I will never be free. Anyone that has had cancer knows what I am talking about.
When you finish treatment and get the NED (that’s no evidence of disease) word from the doctor, you are like “what the hell am I supposed to do now?” You are no longer getting toxic chemicals pumped through your body to kill the cancer nor do you see the doctor every three weeks, which leaves you feeling a little alone. You feel like you should still be doing something about this horrible thing that set up camp in your body and tried like hell to kill you. You feel like it will eventually escape from prison and wreak havoc all over again.
Being free is when you have no further contact with something or someone that was holding you back or bringing you down. That burden will no longer be in your life at all. You have cleansed yourself of the negative energy and moved on. Not so much with cancer.
Before this all happened, when a mystery ache or pain would hit me I would just think it was a strained muscle, or maybe bad posture was the culprit. “I must have pulled something or slept wrong”. But not now.
I remember right around Christmas, about 10 months after I was diagnosed and treatment had ended, I started to get this awful pain in my left arm. If I reached into the dryer to pull out clothes, the pain would shoot up my arm and it was more intense than anything I had ever felt. When asking the doctor how I would know a pain could be metastasis (mets), she always said look for new pain and pain that was different from anything I had experienced. Well this was both of these things, so I was pretty much convinced. I told my doctor who then ordered an MRI. She didn’t think it sounded like bone mets, but I didn’t believe her (I have had medical professionals tell me the wrong thing before, so this could be no different). I was a nervous wreck, Googling bone mets and where they can land. Large bones were mentioned. Shit.
I was already prepping myself for more rounds of chemo and possible death.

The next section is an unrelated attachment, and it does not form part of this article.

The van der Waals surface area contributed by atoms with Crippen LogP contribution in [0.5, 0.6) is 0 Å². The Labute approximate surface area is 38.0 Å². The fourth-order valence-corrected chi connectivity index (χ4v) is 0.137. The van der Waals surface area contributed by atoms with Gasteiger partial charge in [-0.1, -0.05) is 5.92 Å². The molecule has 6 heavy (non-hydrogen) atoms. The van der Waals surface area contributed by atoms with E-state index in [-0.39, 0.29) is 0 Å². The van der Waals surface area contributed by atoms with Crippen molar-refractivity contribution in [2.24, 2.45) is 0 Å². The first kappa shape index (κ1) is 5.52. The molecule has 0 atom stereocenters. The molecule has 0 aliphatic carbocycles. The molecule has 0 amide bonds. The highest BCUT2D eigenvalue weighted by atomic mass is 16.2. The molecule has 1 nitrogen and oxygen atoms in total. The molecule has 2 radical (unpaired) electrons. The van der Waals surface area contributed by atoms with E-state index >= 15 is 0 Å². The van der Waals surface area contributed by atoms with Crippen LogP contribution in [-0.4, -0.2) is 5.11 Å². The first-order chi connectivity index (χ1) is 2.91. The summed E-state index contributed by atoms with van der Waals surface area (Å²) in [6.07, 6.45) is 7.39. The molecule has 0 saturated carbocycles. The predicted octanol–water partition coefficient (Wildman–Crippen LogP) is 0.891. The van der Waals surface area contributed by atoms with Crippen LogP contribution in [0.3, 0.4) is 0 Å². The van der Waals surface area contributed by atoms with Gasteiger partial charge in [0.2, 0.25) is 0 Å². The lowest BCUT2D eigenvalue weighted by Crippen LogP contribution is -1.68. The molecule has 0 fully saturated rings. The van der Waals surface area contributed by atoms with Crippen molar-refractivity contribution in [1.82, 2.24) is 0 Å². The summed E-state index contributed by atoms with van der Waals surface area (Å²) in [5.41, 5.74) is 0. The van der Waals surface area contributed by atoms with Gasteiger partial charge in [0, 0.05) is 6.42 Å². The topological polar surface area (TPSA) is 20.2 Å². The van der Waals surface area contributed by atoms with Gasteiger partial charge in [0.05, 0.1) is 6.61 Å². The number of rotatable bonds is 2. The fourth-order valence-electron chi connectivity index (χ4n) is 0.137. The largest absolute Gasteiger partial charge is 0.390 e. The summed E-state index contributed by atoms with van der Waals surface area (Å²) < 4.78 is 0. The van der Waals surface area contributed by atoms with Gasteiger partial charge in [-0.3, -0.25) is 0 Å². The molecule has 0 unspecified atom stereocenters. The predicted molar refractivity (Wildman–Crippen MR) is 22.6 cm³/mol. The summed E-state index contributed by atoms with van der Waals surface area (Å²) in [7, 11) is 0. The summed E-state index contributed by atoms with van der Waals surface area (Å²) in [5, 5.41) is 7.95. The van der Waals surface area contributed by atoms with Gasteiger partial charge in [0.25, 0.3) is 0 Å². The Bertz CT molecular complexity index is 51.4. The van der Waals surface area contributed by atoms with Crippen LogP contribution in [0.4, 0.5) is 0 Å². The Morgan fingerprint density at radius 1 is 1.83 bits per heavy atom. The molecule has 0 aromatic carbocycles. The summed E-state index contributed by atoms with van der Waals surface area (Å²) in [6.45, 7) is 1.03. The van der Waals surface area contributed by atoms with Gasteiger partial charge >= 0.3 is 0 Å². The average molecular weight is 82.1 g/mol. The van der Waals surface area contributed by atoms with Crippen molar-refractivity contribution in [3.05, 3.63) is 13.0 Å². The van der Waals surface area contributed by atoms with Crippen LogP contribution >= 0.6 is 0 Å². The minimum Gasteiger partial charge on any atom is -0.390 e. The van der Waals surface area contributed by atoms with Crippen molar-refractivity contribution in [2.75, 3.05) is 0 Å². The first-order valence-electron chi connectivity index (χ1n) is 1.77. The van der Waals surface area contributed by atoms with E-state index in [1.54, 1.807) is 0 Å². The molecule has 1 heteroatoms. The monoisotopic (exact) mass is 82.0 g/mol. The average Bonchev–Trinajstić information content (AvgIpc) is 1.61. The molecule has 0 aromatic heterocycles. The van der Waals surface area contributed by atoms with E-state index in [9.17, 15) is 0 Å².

After waiting what seemed like a year, the test determined that I had frozen shoulder which would eventually go away with a shot and stretching. I couldn’t even believe that it wasn’t mets. A relief for sure, but I wondered when the next scare would come.
I got my routine blood work at my 3 month check up a year later. My liver enzymes were high again, a little higher than they had been. The doctor said, “I really don’t think it’s anything cancer related because your enzymes had gone up and down before cancer, but we will have it checked out.”
Hi ho, hi ho it’s off to another test I go. Only I wasn’t singing and whistling. The waiting, the thinking about how I will handle the grim diagnosis when it comes. Again, I was prepared for the worst news. I wouldn’t be caught off guard again.
Results were in. They found nothing. Whew.
What a freaking rollercoaster ride. Any time I have an ache or a pain, the logical side of me tells me that there is a reason for it and it’s not the pain she said mets would be, but the scared me goes to the dark side. I usually talk myself down off the ledge or call someone to help me with that. Eventually the pain eases and I know it’s not mets. This time.
PTSD doen’t only haunt people who were in combat. It strikes people that have had a health crisis too. It’s not a loud noise that scares me, it’s a new pain. Or feeling off. Or feeling nauseous or tired. Those things give me nightmares.
At our meetup last weekend, we were talking about the whole cancer free thing. I was asked “how do you respond when someone asks if you are now cancer free?” I never know what to say. I usually say something like “for now” or “as far as I know” or I just shrug my shoulders. You just don’t know for sure if there is a cell swimming around in there waiting for a place to call home. You don’t know for sure if that stiff neck is just from bending over a computer all day or if it’s something serious.
People that have had cancer will never be free. But hopefully, as the years go by, we will stop panicking over every pain and move on. Maybe this fear will be a thing of the past.